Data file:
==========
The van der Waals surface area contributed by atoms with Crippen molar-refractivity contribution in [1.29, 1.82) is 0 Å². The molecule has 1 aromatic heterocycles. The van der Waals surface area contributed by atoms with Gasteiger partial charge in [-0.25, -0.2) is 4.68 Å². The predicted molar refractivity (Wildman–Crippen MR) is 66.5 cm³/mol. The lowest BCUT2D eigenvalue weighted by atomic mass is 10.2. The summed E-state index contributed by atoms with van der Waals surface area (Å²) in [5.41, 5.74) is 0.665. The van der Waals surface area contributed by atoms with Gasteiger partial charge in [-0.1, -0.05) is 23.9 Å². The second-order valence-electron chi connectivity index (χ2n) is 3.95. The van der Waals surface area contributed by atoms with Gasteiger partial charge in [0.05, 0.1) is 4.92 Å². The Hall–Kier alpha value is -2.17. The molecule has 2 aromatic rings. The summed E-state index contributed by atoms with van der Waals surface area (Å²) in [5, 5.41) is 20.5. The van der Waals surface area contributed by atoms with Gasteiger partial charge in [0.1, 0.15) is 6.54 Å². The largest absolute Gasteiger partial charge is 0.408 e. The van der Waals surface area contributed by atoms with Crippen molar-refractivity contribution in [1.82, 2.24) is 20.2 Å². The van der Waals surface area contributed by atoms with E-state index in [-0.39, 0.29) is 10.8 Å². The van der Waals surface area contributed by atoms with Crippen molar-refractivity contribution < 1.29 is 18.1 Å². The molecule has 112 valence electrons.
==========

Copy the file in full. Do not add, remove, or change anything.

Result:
The van der Waals surface area contributed by atoms with Crippen molar-refractivity contribution in [1.29, 1.82) is 0 Å². The molecule has 1 aromatic heterocycles. The van der Waals surface area contributed by atoms with Gasteiger partial charge in [-0.25, -0.2) is 4.68 Å². The predicted molar refractivity (Wildman–Crippen MR) is 66.5 cm³/mol. The lowest BCUT2D eigenvalue weighted by atomic mass is 10.2. The summed E-state index contributed by atoms with van der Waals surface area (Å²) in [5.41, 5.74) is 0.665. The van der Waals surface area contributed by atoms with Gasteiger partial charge in [-0.1, -0.05) is 23.9 Å². The second-order valence-electron chi connectivity index (χ2n) is 3.95. The van der Waals surface area contributed by atoms with Gasteiger partial charge in [0.05, 0.1) is 4.92 Å². The Hall–Kier alpha value is -2.17. The molecule has 2 aromatic rings. The summed E-state index contributed by atoms with van der Waals surface area (Å²) in [5, 5.41) is 20.5. The van der Waals surface area contributed by atoms with Gasteiger partial charge in [0.1, 0.15) is 6.54 Å². The largest absolute Gasteiger partial charge is 0.408 e. The van der Waals surface area contributed by atoms with Crippen molar-refractivity contribution in [1.82, 2.24) is 20.2 Å². The van der Waals surface area contributed by atoms with E-state index in [-0.39, 0.29) is 10.8 Å². The van der Waals surface area contributed by atoms with Crippen molar-refractivity contribution < 1.29 is 18.1 Å². The molecule has 112 valence electrons.